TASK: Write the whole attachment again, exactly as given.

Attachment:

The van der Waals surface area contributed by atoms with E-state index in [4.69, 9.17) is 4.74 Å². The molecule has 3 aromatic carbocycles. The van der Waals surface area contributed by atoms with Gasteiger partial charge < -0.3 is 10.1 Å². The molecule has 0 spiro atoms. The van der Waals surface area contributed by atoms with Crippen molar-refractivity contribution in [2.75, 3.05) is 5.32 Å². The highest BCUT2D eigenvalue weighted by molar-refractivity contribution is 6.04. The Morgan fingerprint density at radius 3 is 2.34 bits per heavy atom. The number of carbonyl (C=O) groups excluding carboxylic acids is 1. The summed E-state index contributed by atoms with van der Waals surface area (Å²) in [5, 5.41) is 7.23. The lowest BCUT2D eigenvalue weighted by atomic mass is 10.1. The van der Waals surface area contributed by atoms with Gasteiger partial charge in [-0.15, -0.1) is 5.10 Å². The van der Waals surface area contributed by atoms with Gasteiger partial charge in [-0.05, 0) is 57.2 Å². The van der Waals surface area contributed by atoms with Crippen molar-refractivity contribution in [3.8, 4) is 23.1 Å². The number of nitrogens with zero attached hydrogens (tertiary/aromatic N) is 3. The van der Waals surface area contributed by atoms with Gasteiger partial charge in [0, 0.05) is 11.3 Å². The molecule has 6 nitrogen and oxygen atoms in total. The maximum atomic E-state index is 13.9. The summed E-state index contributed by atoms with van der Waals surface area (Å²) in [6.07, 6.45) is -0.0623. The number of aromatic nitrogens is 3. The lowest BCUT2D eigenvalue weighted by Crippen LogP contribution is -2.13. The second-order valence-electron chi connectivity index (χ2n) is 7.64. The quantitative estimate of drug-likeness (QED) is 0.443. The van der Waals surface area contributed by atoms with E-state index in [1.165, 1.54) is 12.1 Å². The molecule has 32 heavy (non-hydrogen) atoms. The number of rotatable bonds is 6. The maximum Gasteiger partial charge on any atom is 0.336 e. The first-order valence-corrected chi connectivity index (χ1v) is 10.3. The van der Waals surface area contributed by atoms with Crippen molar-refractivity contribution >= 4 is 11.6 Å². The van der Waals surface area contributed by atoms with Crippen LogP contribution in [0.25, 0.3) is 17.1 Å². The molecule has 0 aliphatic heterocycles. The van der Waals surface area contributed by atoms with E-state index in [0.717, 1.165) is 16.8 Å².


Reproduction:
The van der Waals surface area contributed by atoms with E-state index in [4.69, 9.17) is 4.74 Å². The molecule has 3 aromatic carbocycles. The van der Waals surface area contributed by atoms with Gasteiger partial charge < -0.3 is 10.1 Å². The molecule has 0 spiro atoms. The van der Waals surface area contributed by atoms with Crippen molar-refractivity contribution in [2.75, 3.05) is 5.32 Å². The highest BCUT2D eigenvalue weighted by molar-refractivity contribution is 6.04. The Morgan fingerprint density at radius 3 is 2.34 bits per heavy atom. The number of carbonyl (C=O) groups excluding carboxylic acids is 1. The summed E-state index contributed by atoms with van der Waals surface area (Å²) in [5, 5.41) is 7.23. The lowest BCUT2D eigenvalue weighted by atomic mass is 10.1. The van der Waals surface area contributed by atoms with Gasteiger partial charge in [-0.15, -0.1) is 5.10 Å². The van der Waals surface area contributed by atoms with Gasteiger partial charge in [-0.05, 0) is 57.2 Å². The van der Waals surface area contributed by atoms with Crippen molar-refractivity contribution in [3.8, 4) is 23.1 Å². The number of nitrogens with zero attached hydrogens (tertiary/aromatic N) is 3. The van der Waals surface area contributed by atoms with Gasteiger partial charge in [0, 0.05) is 11.3 Å². The molecule has 6 nitrogen and oxygen atoms in total. The maximum atomic E-state index is 13.9. The summed E-state index contributed by atoms with van der Waals surface area (Å²) in [6.07, 6.45) is -0.0623. The number of aromatic nitrogens is 3. The lowest BCUT2D eigenvalue weighted by Crippen LogP contribution is -2.13. The second-order valence-electron chi connectivity index (χ2n) is 7.64. The quantitative estimate of drug-likeness (QED) is 0.443. The van der Waals surface area contributed by atoms with E-state index in [1.165, 1.54) is 12.1 Å². The molecule has 32 heavy (non-hydrogen) atoms. The number of rotatable bonds is 6. The maximum Gasteiger partial charge on any atom is 0.336 e. The first-order valence-corrected chi connectivity index (χ1v) is 10.3. The van der Waals surface area contributed by atoms with Crippen molar-refractivity contribution >= 4 is 11.6 Å². The van der Waals surface area contributed by atoms with Crippen LogP contribution in [0.25, 0.3) is 17.1 Å². The molecule has 0 aliphatic heterocycles. The van der Waals surface area contributed by atoms with E-state index in [0.717, 1.165) is 16.8 Å².